Yet another person was killed over Cartier sunglasses in Detroit


Cartier sunglasses on display at Optica at Somerset Collection. - SEAN PROCTOR
  • Sean Proctor
  • Cartier sunglasses on display at Optica at Somerset Collection.

Detroit police are asking for the public to help identify the person who shot and killed a teenager for his Cartier C Décor glasses at a Valero gas station on Detroit's east side on Saturday.

Police released a blurry photo on Monday of the unidentified 18-year-old victim, as well as clearer ones of two people of interest. There is also a nine-second video from the gas station cameras showing a group of men in a red Chevrolet Cobalt — among this group is the suspect.

When the purported shooter got out of the back seat, he was clasping an unknown object in the front pocket of his gray hoodie. The man went inside the gas station, while the people still inside the car held one of the car’s back doors slightly open.

After the group drove away, the car was next caught on film heading westbound on Seven Mile from the area of East Outer Drive, according to The Detroit Free Press.

The alleged shooter, as seen in the video and described by police, is described as a black male between the ages of 20 and 25, about 175 pounds, and with a slim build. He was last seen wearing a gray hoodie with a red numeral 6 on the back and red wording on the front, gray sweatpants, and white shoes, police said. They believe he is armed with a handgun.

Additionally, the two people of interest are both black males. One has long braids, a slim build, and a medium-brown complexion, wearing a dark T-shirt and blue Adidas pants with a white stripe down each leg. The other has short hair, a slim build, and a dark complexion, wearing a black hooded sweatshirt and black pants.

Cartier glasses — also known as Carties, Cardis, 'Ye's, or Sticks — were the motive for the shooting, police say. This puts the recent incident among thousands of crimes, shootings, and deaths carried out with the goal of obtaining the glasses, which retail at thousands of dollars a piece.

The link between violence and Cartiers was the subject of a Metro Times cover story last year. The glasses — specifically the models with white frames, which are commonly referred to as “White Buffs” — are a status symbol in the city, and for more than 30 years they have remained a staple of Detroit fashion and culture. Big Sean, among other big names in the hip-hop and rap communities, has become one of the city’s unofficial Cartier ambassadors.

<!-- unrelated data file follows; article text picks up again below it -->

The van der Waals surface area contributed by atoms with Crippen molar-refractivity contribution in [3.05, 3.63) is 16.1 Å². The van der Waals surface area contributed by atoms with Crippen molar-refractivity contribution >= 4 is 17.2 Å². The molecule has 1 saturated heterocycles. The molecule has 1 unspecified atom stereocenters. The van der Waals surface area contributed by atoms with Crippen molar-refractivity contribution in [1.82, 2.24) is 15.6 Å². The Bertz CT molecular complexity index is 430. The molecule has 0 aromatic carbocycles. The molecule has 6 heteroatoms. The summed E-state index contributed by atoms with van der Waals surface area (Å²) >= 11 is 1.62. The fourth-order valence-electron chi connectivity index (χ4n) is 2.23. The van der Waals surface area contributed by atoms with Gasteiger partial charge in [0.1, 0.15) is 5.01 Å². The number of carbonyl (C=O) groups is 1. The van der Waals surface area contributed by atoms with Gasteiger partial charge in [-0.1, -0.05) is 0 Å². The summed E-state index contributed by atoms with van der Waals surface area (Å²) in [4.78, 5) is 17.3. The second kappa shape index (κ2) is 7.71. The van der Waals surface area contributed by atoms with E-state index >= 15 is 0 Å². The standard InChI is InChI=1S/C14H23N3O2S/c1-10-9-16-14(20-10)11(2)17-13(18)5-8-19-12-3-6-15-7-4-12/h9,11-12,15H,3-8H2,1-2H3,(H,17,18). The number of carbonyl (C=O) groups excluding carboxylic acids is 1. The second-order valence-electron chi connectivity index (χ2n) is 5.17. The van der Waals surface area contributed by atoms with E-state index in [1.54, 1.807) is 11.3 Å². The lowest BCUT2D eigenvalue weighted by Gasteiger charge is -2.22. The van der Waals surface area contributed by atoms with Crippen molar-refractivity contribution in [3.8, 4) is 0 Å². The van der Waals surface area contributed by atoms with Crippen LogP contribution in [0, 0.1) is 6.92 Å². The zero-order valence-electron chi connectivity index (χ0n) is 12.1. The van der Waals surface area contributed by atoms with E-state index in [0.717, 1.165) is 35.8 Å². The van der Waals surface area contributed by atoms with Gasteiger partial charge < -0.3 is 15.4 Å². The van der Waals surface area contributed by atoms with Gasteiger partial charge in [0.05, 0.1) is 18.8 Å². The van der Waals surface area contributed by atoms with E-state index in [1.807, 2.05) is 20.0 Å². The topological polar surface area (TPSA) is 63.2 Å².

Big Sean said that when he put on his pair of Cartier’s on BET's famed talk show and hip-hop rite of passage 106 & Park, it was a moment he always hoped for because of its meaning to Detroit. However, he said the glasses are a trend that was in place before he began his career — an unwavering symbol of success in a city that would not be characterized in the same way.

"I always said that if I went on 106 & Park, that I would do some shit like that 'cause I knew what that meant to Detroit," he said. "I don't know how it started. I can only tell you how I remember it."

According to the Detroit Police Department, between 2012 and 2016 Cartier glasses figured in nine homicides, 17 non-fatal shootings, and 2,158 robberies.

However, Detroit Police Chief James Craig said last year the nexus of crime and Cartiers does not necessarily indicate a trend, and that it is impossible to glean motive from the numbers provided by his department.

"Prior to my arrival there may have been some instances where Cartier glasses have been one target of a robbery, but I cannot say definitively to you that they are necessarily an object of attack," Craig previously told Metro Times.

While the correlation between the glasses and crime is unofficially recognized by people in the city, many remain undeterred. In an interview with DJ Small, Detroit rapper and Bronco Boyz member says he knows people are killed over the glasses — even fake ones — yet he still wears his.

The glasses with white frames, Snap Dogg said, garner more attention — and thus, more criminal interest — because they are typically more expensive than the black pairs.

“You will die over them glasses,” he said in the interview. “The ‘buffs’ — that’s a serious thing in my city. Especially the white ones.”

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